Using a total genome coverage of 5×, we compared 50 replicate cardiomyocyte spike-in mixtures to 50 replicates of a null mixture that contained the same blood cell types but no cardiomyocyte reads, and repeated this analysis for three different spike-in proportions: 0.03%, 0.10%, and 0.30% (Fig. 4A). Statistically, CelFiE-ISH was better able to distinguish true spike-in vs. null mixtures across the range of spike-in levels and was the only model to obtain statistical significance down to 0.03%. As with the high complexity mixtures, the CelFiE model variants (Sum and ReAtlas) had little impact on model accuracy (Additional file 1: Figure S7). Varying the min_length parameter for UXM produced similar results for ml = 2, 3, 4 and markedly worse performance for ml = 1 (Additional file 1: Figure S8). The Epistate model performed poorly even at the 0.3% spike-in, as it tends to overestimate abundant cell types and underestimate rare cell types, as discussed above.

While CelFiE-ISH was able to best discern true spike in from a null mixture, the estimated cell fraction for the null mixture was significantly elevated above 0 (Fig. 4A). To investigate whether this was due to low coverage, we repeated these analyses at the full maximum genomic coverage of our dataset, 100× (Fig. 4B, C). CelFiE-ISH values were clearly still elevated, whereas all other models were close to 0 for null mixtures but tended to underestimate proportions for true spike ins at low frequency (Fig. 4C). Overall, UXM tended to have the least biased estimates, whereas CelFiE-ISH was the most accurate in distinguishing the rare cell type from the null mixture.

Targeted sequencing can be used to increase the coverage of informative markers and provide higher sensitivity for the same sequencing cost. We used a recently published human tissue reduced-representation bisulfite sequencing (RRBS) atlas [11] to create spike-in mixtures of heart tissue in a background of white blood cells, at 100× genome coverage, and used the Loyfer U250 atlas to deconvolute them (Additional file 1: Figure S9). Overall, we observed underestimation of the heart component at high input proportions. This can be explained by the multitude of cell types present in heart tissue that are not represented in the cell type reference atlas. CelFiE-ISH was able to distinguish 0.03% spike-in from the null mixture (= 0.016), while the threshold for CelFiE and UXM was 0.3%. This threshold is consistent with reported sensitivity for CelFiE on RRBS [11].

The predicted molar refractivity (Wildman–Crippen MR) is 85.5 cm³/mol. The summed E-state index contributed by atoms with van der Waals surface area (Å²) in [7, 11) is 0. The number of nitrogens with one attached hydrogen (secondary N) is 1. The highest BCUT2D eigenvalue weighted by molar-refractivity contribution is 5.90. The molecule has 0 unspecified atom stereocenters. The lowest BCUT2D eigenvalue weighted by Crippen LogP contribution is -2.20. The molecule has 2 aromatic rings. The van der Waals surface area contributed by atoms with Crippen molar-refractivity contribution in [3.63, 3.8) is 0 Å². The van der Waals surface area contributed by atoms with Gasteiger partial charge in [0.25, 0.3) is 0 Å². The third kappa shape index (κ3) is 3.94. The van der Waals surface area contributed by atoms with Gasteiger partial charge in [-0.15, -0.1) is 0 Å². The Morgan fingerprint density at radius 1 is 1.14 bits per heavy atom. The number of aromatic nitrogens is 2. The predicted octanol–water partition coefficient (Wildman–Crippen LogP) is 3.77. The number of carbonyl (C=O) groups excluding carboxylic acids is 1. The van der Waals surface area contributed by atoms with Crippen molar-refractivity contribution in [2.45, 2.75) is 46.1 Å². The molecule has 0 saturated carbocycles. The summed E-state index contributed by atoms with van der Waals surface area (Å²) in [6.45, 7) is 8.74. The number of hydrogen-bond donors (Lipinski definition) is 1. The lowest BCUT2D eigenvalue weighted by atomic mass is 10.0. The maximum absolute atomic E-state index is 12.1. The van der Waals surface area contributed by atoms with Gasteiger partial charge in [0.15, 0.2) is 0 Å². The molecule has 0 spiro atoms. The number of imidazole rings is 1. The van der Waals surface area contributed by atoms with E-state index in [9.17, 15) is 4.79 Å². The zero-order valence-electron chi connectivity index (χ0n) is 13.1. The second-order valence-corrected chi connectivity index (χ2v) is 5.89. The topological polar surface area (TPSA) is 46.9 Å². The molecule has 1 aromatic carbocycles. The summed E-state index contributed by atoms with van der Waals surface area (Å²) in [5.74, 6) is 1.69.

Circulating DNA—WGBS data from COVID-19 patient plasma

Recently, Cheng et al. [29] reported shallow WGBS sequencing of 52 plasma samples from 28 patients admitted to a McGill hospital for COVID-19 treatment. Of these, 30 were taken from patients in the non-ICU setting (WHO ordinal COVID-19 scores 4–6), and 22 were taken from patients on mechanical ventilation in the ICU (ordinal scores 7–9). Using a methylation-based deconvolution tool, cfDNAme, and a cell type atlas they constructed from publicly available WGBS data, Cheng et al. found that the two strongest predictors of ordinal scores \(>=7\) were the total concentration of cfDNA and the concentration of erythroblast-derived cfDNA. This is also supported by an independent large recent cohort of 120 COVID-19 patients, where the concentration of cfDNA from immune cells, erythroblasts, heart, lung, and vascular endothelial cells was correlated to disease severity [30]. Because many cell types had increased cfDNA concentration in the severe patients, we were interested if the relative proportion of erythroblast DNA was also associated with severity. Indeed, when we downloaded their original deconvolution, we found that the erythroblast was a much better predictor than any other cell type (Fig. 4D and Additional file 1: Figure S10A).